Posted by: Gillian | February 18, 2010

Essays – abstracts, introductions and backgrounds

Following from my earlier post on essay writing tips, here is an attempt to reduce confusion about what goes in abstracts, introductions and backgrounds. Do, however, check the details given with your course because interpretations can vary.


These often have a maximum word length of 50-100 words.  In higher level writing they are the paragraphs that you can see in online libraries before you decide whether or not you are going to download them.  At all levels they should include the key words from the essay and an indication of the argument you are making.  Do not use the word ‘I’.  A useful, if boring, phrase is, “The paper addresses the…”.  It might address use of a model in a particular company or situation, the state of something, the opposing opinions about X, the theories related to Y – or any one of hundreds of other options.  Abstracts do not usually count towards your essay word or page count.


This is your first real paragraph or section.  In it you need to define the question as you intend to interpret it in the rest of the essay.

First, underline and highlight all the key words in the question.  As an example, let us take the rather lazily written topic: “Discuss appropriate corporate entertainment policies for organisations working in both India and the USA.”
Next, look for the writing-related verbs so you know what you are meant to be doing.  In this case you have the verb ‘discuss’ linked to ‘appropriate’.  In order to work out what is appropriate, you need to look at what else in the sentence needs defining.
You cannot go much further without explaining what you mean by ‘corporate entertainment policies’ – are these for in-company entertainment (staff outings) or for customers or both?  Are they to be the same in India and the US or different?  You decide.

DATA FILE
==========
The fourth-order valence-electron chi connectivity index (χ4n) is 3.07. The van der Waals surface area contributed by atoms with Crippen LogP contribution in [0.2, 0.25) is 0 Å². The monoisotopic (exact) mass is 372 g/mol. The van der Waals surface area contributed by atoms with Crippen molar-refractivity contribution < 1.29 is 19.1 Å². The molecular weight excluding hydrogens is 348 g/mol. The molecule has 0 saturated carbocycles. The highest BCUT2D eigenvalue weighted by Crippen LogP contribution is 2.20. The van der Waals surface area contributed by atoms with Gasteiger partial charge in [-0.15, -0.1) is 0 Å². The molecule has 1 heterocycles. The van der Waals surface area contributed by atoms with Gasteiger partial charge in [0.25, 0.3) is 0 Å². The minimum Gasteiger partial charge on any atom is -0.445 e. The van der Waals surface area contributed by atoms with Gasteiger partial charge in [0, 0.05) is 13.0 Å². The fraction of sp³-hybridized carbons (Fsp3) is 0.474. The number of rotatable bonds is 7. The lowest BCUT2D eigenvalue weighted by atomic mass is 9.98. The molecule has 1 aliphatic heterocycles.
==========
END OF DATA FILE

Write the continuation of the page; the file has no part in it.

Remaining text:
You also need to define organisations: do you mean all organisations working in both countries (probably not, if you wish to finish writing this century)? Narrow the question to a particular sector Say whether it is public or private, for-profit or not-for-profit, roughly what size the organisations are and what industry they are in.  Ensure the organisations are working in both countries.  (A simple point but often overlooked.)
Once you have done this you have the framework for discussing (not just describing) what is appropriate.


These are usually required in management courses when using real-world examples.  They are essential if you are using a local company that may be unknown to your readers and, properly written, they also keep you focused if the company is well-known.  You do not write the company history as it would be found in their museum or on their website.  You select relevant information that sets the context for your main discussion as concisely as possible.  In the case of our example essay, you would need to say how long your case study companies had been working in both countries, where they were based, how funded, the types of corporate entertainment that  historically have been used by them  and any major national legislation that may affect policy-making.

So, three different titles and three different purposes.  Happy writing!


  1. Thank you for this clear and useful explanation – I shall re-visit when writing the next report!
    And will now visit the post on essays.
    Do you have anything for dissertations?!

    • LoL. Glad the info was useful. Will see what I can do for dissertations without writing one of my own!

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